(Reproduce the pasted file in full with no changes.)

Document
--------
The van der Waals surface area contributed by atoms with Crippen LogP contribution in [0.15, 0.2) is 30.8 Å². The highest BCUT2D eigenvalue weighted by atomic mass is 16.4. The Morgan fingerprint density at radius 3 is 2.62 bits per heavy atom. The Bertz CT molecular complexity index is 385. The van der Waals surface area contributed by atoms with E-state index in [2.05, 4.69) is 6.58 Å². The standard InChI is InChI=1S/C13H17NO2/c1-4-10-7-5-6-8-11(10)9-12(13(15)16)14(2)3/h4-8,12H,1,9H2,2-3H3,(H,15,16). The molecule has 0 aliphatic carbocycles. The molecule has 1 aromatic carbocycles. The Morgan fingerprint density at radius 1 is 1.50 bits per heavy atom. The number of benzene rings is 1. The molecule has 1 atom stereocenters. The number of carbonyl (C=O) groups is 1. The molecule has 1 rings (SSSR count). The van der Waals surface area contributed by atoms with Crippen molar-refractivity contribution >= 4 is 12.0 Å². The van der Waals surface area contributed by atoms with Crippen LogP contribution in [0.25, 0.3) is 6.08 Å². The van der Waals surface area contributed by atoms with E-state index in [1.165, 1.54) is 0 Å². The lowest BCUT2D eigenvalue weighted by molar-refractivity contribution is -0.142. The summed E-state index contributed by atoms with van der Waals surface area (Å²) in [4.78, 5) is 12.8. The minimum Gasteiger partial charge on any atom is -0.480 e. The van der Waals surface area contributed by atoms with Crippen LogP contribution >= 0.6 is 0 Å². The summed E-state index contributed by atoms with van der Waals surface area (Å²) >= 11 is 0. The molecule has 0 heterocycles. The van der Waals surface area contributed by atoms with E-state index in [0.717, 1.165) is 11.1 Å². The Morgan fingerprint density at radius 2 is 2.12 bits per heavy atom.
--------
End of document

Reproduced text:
The van der Waals surface area contributed by atoms with Crippen LogP contribution in [0.15, 0.2) is 30.8 Å². The highest BCUT2D eigenvalue weighted by atomic mass is 16.4. The Morgan fingerprint density at radius 3 is 2.62 bits per heavy atom. The Bertz CT molecular complexity index is 385. The van der Waals surface area contributed by atoms with E-state index in [2.05, 4.69) is 6.58 Å². The standard InChI is InChI=1S/C13H17NO2/c1-4-10-7-5-6-8-11(10)9-12(13(15)16)14(2)3/h4-8,12H,1,9H2,2-3H3,(H,15,16). The molecule has 0 aliphatic carbocycles. The molecule has 1 aromatic carbocycles. The Morgan fingerprint density at radius 1 is 1.50 bits per heavy atom. The number of benzene rings is 1. The molecule has 1 atom stereocenters. The number of carbonyl (C=O) groups is 1. The molecule has 1 rings (SSSR count). The van der Waals surface area contributed by atoms with Crippen molar-refractivity contribution >= 4 is 12.0 Å². The van der Waals surface area contributed by atoms with Crippen LogP contribution in [0.25, 0.3) is 6.08 Å². The van der Waals surface area contributed by atoms with E-state index in [1.165, 1.54) is 0 Å². The lowest BCUT2D eigenvalue weighted by molar-refractivity contribution is -0.142. The summed E-state index contributed by atoms with van der Waals surface area (Å²) in [4.78, 5) is 12.8. The minimum Gasteiger partial charge on any atom is -0.480 e. The van der Waals surface area contributed by atoms with Crippen LogP contribution >= 0.6 is 0 Å². The summed E-state index contributed by atoms with van der Waals surface area (Å²) >= 11 is 0. The molecule has 0 heterocycles. The van der Waals surface area contributed by atoms with E-state index in [0.717, 1.165) is 11.1 Å². The Morgan fingerprint density at radius 2 is 2.12 bits per heavy atom.